McKinsey’s reports are a treasure house for strategy and big guidance for development. The consulting house is known for its no-nonsense, low-key profile that does not allow it to tom-tom its achievements. Yes, it rarely, if ever, talks about its work. In India and in other developing countries, Mc-Kinsey has been working with governments on a range of social and economic issues. It also looks at several of these issues more as a service than as a for-profit activity.
Recently, the company released the book Reimagining India, a collection of original essays on India’s promise and potential, by 63 global thinkers. They explore topics like the growth prospects for India’s economy, the competitiveness of Indian firms, India’s rising international profile and the rapid globalisation of Indian culture. The chapters are headed: reimagining, politics & policy, business & technology, challenges, culture & soft power and Indian and the world. The great charm of the essays is their brevity: each article is not more than five pages.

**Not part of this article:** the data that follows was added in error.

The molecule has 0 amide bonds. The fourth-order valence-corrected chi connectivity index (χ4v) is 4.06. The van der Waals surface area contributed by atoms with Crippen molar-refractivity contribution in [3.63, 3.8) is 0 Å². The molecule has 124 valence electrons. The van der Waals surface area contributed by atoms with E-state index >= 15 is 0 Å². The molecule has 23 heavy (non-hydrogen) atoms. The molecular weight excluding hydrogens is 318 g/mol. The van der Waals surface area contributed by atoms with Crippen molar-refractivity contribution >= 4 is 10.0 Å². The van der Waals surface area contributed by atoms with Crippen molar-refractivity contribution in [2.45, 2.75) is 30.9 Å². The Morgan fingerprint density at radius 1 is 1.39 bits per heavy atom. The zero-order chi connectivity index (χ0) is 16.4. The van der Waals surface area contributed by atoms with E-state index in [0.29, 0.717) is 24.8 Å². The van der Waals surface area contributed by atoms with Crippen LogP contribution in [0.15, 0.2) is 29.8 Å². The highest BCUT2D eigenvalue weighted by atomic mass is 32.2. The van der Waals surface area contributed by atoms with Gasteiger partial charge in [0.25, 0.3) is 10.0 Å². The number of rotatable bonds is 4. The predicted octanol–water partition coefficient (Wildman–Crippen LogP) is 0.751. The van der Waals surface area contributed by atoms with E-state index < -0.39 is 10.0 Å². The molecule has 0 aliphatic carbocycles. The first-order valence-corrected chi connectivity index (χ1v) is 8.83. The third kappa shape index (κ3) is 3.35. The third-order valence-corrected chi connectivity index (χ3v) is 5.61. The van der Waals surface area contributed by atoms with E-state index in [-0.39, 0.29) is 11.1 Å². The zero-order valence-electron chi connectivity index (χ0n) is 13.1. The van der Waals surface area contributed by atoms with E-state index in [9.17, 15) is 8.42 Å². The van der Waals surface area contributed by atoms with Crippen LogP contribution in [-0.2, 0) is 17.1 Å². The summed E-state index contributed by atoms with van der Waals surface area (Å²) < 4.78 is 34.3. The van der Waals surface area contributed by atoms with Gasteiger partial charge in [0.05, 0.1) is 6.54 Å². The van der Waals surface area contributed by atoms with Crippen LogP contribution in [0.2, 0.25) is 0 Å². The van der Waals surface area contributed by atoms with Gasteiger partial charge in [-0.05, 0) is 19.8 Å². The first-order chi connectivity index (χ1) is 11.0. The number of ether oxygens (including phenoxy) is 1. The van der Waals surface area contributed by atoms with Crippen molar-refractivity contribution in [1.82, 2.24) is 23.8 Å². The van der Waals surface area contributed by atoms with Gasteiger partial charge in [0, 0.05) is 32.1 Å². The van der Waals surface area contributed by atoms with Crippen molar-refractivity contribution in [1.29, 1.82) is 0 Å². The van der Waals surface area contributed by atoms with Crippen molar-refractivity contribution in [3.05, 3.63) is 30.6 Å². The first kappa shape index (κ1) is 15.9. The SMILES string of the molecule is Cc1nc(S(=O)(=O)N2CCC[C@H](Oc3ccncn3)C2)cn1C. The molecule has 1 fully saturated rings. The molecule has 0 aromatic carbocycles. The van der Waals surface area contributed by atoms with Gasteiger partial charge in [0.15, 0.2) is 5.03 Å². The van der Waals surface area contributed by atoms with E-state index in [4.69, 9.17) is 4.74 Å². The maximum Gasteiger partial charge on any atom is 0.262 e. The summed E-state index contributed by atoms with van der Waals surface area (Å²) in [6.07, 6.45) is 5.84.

Adil Zainulbhai, moderated a discussion on the book in Chennai led by N Vagul.
Zainulbhai headed McKinsey with distinction and retired recently. He has lent the expertise of McKinsey focusing on myriad development issues. IE records its appreciation for the silent great work and welcomes Noshir Kaka who has succeeded Adil as head of McKinsey in India.
The meeting was attended by a good cross section of Chennai’s intelligentsia.
Almost all the essays appear upbeat on ‘the potential’ of India. Some detail a precious new initiative and others glorify the past. The editors have gone in detail with several success stories like Bill Gates’ appreciation of the polio campaign. But a road map and some bold short term measures for immediate corrections of the serious malaise would have added great value to this remarkable effort. The dilemma of the policy makers in Delhi is all too evident in their inability to correct the major weaknesses of high inflation, humongous fiscal deficit, falling growth rates, drop in investments and a depreciating rupee. Pieces of advice on these would have been great.
I voiced my concern over such a comprehensive treatise not focusing much on the potential of India to emerge as a food bowl to the world. I believe that India has the potential to double food output to 500 million tonnes in less than a decade. At that volume, India can emerge a major exporter of food- of around $ 100 billion. Somehow, the focus continues to be on services and industry.
Still a great effort! What a vast range of subjects covered! And presented with so much data in lucid terms!
– SV with inputs from V Durga